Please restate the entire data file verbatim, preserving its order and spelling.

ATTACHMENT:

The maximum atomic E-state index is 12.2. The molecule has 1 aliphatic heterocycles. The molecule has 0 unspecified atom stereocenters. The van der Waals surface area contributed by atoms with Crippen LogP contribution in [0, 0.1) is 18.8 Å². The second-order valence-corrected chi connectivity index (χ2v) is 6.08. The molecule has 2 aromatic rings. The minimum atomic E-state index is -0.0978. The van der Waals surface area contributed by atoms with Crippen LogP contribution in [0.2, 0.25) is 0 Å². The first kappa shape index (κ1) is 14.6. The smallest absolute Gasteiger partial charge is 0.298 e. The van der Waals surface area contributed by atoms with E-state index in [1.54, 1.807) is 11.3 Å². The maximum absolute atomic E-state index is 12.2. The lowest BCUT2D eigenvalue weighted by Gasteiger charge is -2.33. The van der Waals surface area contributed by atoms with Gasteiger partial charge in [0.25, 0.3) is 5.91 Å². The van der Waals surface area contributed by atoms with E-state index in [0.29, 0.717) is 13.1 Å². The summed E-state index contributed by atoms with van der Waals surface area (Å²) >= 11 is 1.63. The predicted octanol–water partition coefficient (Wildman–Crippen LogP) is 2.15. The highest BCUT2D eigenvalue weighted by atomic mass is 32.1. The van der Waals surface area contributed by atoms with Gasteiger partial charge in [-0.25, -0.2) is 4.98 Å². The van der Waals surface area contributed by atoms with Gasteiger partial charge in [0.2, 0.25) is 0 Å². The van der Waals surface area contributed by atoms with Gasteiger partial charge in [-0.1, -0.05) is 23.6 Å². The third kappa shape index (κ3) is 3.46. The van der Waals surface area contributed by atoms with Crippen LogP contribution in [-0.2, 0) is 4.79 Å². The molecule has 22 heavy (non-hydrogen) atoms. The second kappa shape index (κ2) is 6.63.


The maximum atomic E-state index is 12.2. The molecule has 1 aliphatic heterocycles. The molecule has 0 unspecified atom stereocenters. The van der Waals surface area contributed by atoms with Crippen LogP contribution in [0, 0.1) is 18.8 Å². The second-order valence-corrected chi connectivity index (χ2v) is 6.08. The molecule has 2 aromatic rings. The minimum atomic E-state index is -0.0978. The van der Waals surface area contributed by atoms with Crippen LogP contribution in [0.2, 0.25) is 0 Å². The first kappa shape index (κ1) is 14.6. The smallest absolute Gasteiger partial charge is 0.298 e. The van der Waals surface area contributed by atoms with E-state index in [1.54, 1.807) is 11.3 Å². The maximum absolute atomic E-state index is 12.2. The lowest BCUT2D eigenvalue weighted by Gasteiger charge is -2.33. The van der Waals surface area contributed by atoms with Gasteiger partial charge in [0.25, 0.3) is 5.91 Å². The van der Waals surface area contributed by atoms with E-state index in [0.29, 0.717) is 13.1 Å². The summed E-state index contributed by atoms with van der Waals surface area (Å²) >= 11 is 1.63. The predicted octanol–water partition coefficient (Wildman–Crippen LogP) is 2.15. The highest BCUT2D eigenvalue weighted by atomic mass is 32.1. The van der Waals surface area contributed by atoms with Gasteiger partial charge in [-0.25, -0.2) is 4.98 Å². The van der Waals surface area contributed by atoms with Gasteiger partial charge in [0.2, 0.25) is 0 Å². The van der Waals surface area contributed by atoms with Gasteiger partial charge in [-0.1, -0.05) is 23.6 Å². The third kappa shape index (κ3) is 3.46. The van der Waals surface area contributed by atoms with Crippen LogP contribution in [-0.2, 0) is 4.79 Å². The molecule has 22 heavy (non-hydrogen) atoms. The second kappa shape index (κ2) is 6.63.